Tampa, FL – On Thursday, March 9, students, and community members gathered for a press conference to demand justice for the four protesters who were brutalized and arrested at the University of South Florida (USF) on Monday, March 6. The press conference was hosted by Tampa Bay Students for a Democratic Society (SDS) and consisted of statements of solidarity from numerous organizations at USF and across the Tampa Bay community.
On March 6, Tampa Bay SDS hosted a march to demand a meeting with USF President Rhea Law to demand that she protect Diversity, Equity, and Inclusivity (DEI) programs at USF. The protesters marched into the Patel Center, where Law’s office is located, where they were met with repression and violence from USF police.
SDS member Eithne Silva opened the press conference by stating, “We are here on the side of the road because we can’t even go onto our campus anymore because our university repressed us, brutalized us, threw our members on the ground, arrested us, and gave us felonies just because we’re standing up to attacks on diversity, and to DeSantis’s attacks on higher education.”
There were statements of solidarity from student groups at USF, a student government senator, local community organizations, and national organizations such as the National Alliance Against Racist and Political Repression, the American Indian Movement, and Anakbayan.
The protesters who were arrested are facing misdemeanor charges for resisting arrest without violence and disrupting a campus and academic function, and a felony charge for battery of a law enforcement officer. At the press conference the students demanded that the charges be dropped, the academic rights of suspended students be restored, and that USF Police Chief Chris Daniel resign.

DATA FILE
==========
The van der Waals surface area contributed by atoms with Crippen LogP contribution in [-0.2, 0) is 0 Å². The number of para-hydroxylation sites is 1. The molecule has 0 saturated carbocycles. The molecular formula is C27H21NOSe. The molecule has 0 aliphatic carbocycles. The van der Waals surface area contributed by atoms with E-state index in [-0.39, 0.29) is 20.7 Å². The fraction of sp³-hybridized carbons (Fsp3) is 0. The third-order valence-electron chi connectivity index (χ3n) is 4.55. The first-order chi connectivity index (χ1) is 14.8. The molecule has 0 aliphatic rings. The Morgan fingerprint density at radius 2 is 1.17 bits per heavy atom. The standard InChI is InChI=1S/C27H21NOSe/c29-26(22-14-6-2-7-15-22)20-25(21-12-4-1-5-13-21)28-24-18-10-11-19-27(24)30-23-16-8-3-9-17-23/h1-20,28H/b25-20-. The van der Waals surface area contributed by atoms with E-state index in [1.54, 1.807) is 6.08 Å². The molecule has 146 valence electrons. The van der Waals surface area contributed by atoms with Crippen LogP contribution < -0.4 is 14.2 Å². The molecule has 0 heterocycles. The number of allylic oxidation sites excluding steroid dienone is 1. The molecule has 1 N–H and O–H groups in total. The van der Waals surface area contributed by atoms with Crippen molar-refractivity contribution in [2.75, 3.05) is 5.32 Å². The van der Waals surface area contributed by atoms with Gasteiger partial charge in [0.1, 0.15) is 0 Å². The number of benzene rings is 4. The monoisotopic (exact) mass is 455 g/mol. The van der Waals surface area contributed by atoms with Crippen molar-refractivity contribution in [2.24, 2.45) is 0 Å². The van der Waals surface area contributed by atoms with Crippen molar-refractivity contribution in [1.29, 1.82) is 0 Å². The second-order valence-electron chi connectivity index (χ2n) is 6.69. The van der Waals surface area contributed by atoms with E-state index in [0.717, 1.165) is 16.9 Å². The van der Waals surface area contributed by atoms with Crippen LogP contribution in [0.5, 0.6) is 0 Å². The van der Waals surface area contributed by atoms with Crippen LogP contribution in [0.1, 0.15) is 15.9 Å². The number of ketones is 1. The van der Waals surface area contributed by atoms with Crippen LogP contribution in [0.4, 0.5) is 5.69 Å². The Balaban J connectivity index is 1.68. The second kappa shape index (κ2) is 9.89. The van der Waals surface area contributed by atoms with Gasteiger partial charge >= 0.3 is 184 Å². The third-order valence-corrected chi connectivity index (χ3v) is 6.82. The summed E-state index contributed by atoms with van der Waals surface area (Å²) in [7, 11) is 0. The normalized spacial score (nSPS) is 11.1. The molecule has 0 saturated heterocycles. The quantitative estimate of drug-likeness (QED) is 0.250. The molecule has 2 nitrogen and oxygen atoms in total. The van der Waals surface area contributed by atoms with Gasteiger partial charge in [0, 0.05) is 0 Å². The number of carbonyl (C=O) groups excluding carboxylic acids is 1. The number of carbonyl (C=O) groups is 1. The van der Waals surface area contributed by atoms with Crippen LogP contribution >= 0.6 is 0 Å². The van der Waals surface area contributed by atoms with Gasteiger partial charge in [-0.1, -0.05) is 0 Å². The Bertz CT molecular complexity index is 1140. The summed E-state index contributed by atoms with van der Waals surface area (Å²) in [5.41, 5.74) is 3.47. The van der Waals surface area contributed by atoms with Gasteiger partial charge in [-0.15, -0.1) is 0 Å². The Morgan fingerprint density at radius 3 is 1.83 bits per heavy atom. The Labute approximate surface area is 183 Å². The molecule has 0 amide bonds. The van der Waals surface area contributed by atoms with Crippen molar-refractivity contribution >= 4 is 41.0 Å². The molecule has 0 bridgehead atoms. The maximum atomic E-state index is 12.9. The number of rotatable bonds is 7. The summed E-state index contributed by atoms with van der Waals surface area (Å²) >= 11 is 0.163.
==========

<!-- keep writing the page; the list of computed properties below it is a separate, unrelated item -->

One of the four arrested, Gia Davila, stated, “We are here to say that we did nothing wrong. We were brutalized by the police for exercising our right to protest and to say no to Ron DeSantis’ racist attacks on education.”
The brutality that the protesters faced on March 6 is an extension of the attacks on higher education that have been implemented by Florida Governor Ron DeSantis. Early this year he cut the diversity office at the New College of Florida, and through recent legislation such as HB 999 DeSantis has urged cuts to “critical race studies,” African American studies, and gender studies at public schools and state universities in Florida.
Lauren Pineiro, a member of SDS who was at the March 6 protest, stated, “This is a fight for DEI, this is a fight for diversity, this is a fight for Black students, for trans students.”
National Students for a Democratic Society has a campaign to defend diversity programs and affirmative action. SDS chapters in Florida have been at the forefront of the fight organizing against DeSantis’s attacks on higher education.
Pineiro ended their statement by saying, “They want to silence us, but we’re going to continue to fight for diversity, we’re going to fight against HB 999, and we’re not going to stop, we’re going to go further until we get these charges dropped.”